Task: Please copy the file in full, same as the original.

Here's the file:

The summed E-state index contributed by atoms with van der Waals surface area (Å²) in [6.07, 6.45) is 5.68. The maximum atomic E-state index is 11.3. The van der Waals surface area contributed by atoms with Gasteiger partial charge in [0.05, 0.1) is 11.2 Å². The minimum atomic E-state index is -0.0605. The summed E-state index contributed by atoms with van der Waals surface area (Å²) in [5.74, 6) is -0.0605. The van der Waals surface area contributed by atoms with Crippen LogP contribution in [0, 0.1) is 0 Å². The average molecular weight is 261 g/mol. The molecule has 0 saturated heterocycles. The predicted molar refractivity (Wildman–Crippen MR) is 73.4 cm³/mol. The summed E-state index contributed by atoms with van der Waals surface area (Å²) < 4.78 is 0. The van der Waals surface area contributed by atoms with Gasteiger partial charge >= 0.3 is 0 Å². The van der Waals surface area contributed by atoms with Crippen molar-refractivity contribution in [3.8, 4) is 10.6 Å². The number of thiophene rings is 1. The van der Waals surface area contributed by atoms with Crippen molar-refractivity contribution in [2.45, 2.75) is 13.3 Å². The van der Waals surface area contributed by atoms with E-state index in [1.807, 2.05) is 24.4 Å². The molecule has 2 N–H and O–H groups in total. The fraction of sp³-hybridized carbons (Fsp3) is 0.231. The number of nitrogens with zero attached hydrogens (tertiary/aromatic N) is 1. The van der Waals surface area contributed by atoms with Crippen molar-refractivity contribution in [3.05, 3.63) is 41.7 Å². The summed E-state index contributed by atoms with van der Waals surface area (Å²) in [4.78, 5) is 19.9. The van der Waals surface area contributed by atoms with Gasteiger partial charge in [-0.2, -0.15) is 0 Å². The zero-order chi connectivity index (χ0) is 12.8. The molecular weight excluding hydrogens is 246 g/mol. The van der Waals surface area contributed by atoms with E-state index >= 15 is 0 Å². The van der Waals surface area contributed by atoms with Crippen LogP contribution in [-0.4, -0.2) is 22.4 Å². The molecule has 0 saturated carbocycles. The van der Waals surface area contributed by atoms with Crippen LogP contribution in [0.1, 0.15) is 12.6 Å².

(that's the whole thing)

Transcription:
The summed E-state index contributed by atoms with van der Waals surface area (Å²) in [6.07, 6.45) is 5.68. The maximum atomic E-state index is 11.3. The van der Waals surface area contributed by atoms with Gasteiger partial charge in [0.05, 0.1) is 11.2 Å². The minimum atomic E-state index is -0.0605. The summed E-state index contributed by atoms with van der Waals surface area (Å²) in [5.74, 6) is -0.0605. The van der Waals surface area contributed by atoms with Crippen LogP contribution in [0, 0.1) is 0 Å². The average molecular weight is 261 g/mol. The molecule has 0 saturated heterocycles. The predicted molar refractivity (Wildman–Crippen MR) is 73.4 cm³/mol. The summed E-state index contributed by atoms with van der Waals surface area (Å²) < 4.78 is 0. The van der Waals surface area contributed by atoms with Gasteiger partial charge >= 0.3 is 0 Å². The van der Waals surface area contributed by atoms with Crippen molar-refractivity contribution in [3.8, 4) is 10.6 Å². The number of thiophene rings is 1. The van der Waals surface area contributed by atoms with Crippen molar-refractivity contribution in [2.45, 2.75) is 13.3 Å². The van der Waals surface area contributed by atoms with E-state index in [1.807, 2.05) is 24.4 Å². The molecule has 2 N–H and O–H groups in total. The fraction of sp³-hybridized carbons (Fsp3) is 0.231. The number of nitrogens with zero attached hydrogens (tertiary/aromatic N) is 1. The van der Waals surface area contributed by atoms with Crippen molar-refractivity contribution in [3.05, 3.63) is 41.7 Å². The summed E-state index contributed by atoms with van der Waals surface area (Å²) in [4.78, 5) is 19.9. The van der Waals surface area contributed by atoms with Gasteiger partial charge in [-0.2, -0.15) is 0 Å². The zero-order chi connectivity index (χ0) is 12.8. The molecular weight excluding hydrogens is 246 g/mol. The van der Waals surface area contributed by atoms with E-state index >= 15 is 0 Å². The van der Waals surface area contributed by atoms with Crippen LogP contribution in [-0.4, -0.2) is 22.4 Å². The molecule has 0 saturated carbocycles. The van der Waals surface area contributed by atoms with Crippen LogP contribution in [0.1, 0.15) is 12.6 Å².